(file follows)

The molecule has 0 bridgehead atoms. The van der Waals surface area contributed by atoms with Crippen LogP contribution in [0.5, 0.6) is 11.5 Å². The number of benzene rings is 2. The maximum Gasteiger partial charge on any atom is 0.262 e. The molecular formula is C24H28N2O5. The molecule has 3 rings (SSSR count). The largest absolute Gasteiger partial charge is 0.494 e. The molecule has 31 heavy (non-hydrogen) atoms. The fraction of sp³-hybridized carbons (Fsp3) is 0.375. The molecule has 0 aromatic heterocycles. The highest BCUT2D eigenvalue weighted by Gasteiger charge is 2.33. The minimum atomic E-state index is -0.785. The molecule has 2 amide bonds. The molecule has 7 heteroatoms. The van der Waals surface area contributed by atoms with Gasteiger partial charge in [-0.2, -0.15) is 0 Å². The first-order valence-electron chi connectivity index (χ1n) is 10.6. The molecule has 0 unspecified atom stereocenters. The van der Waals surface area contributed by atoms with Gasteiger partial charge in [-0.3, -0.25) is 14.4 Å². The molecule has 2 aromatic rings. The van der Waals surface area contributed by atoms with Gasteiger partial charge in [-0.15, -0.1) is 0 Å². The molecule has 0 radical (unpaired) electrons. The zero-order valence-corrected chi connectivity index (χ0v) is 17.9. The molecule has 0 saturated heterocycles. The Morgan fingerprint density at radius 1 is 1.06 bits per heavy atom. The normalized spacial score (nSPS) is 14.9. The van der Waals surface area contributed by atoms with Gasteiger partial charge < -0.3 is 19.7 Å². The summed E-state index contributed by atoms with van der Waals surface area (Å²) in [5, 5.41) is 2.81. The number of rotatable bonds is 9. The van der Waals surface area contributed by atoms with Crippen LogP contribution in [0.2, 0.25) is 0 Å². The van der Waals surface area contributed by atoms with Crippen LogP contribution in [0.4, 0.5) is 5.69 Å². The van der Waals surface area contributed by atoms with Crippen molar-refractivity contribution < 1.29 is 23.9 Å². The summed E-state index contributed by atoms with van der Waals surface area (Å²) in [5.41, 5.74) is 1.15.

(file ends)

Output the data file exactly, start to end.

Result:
The molecule has 0 bridgehead atoms. The van der Waals surface area contributed by atoms with Crippen LogP contribution in [0.5, 0.6) is 11.5 Å². The number of benzene rings is 2. The maximum Gasteiger partial charge on any atom is 0.262 e. The molecular formula is C24H28N2O5. The molecule has 3 rings (SSSR count). The largest absolute Gasteiger partial charge is 0.494 e. The molecule has 31 heavy (non-hydrogen) atoms. The fraction of sp³-hybridized carbons (Fsp3) is 0.375. The molecule has 0 aromatic heterocycles. The highest BCUT2D eigenvalue weighted by Gasteiger charge is 2.33. The minimum atomic E-state index is -0.785. The molecule has 2 amide bonds. The molecule has 7 heteroatoms. The van der Waals surface area contributed by atoms with Gasteiger partial charge in [-0.2, -0.15) is 0 Å². The first-order valence-electron chi connectivity index (χ1n) is 10.6. The molecule has 0 unspecified atom stereocenters. The van der Waals surface area contributed by atoms with Gasteiger partial charge in [-0.3, -0.25) is 14.4 Å². The molecule has 2 aromatic rings. The van der Waals surface area contributed by atoms with Gasteiger partial charge in [-0.15, -0.1) is 0 Å². The molecule has 0 radical (unpaired) electrons. The zero-order valence-corrected chi connectivity index (χ0v) is 17.9. The molecule has 0 saturated heterocycles. The Morgan fingerprint density at radius 1 is 1.06 bits per heavy atom. The normalized spacial score (nSPS) is 14.9. The van der Waals surface area contributed by atoms with Gasteiger partial charge < -0.3 is 19.7 Å². The summed E-state index contributed by atoms with van der Waals surface area (Å²) in [5, 5.41) is 2.81. The number of rotatable bonds is 9. The van der Waals surface area contributed by atoms with Crippen LogP contribution in [0.2, 0.25) is 0 Å². The van der Waals surface area contributed by atoms with Crippen LogP contribution in [0.4, 0.5) is 5.69 Å². The van der Waals surface area contributed by atoms with Crippen molar-refractivity contribution < 1.29 is 23.9 Å². The summed E-state index contributed by atoms with van der Waals surface area (Å²) in [5.41, 5.74) is 1.15.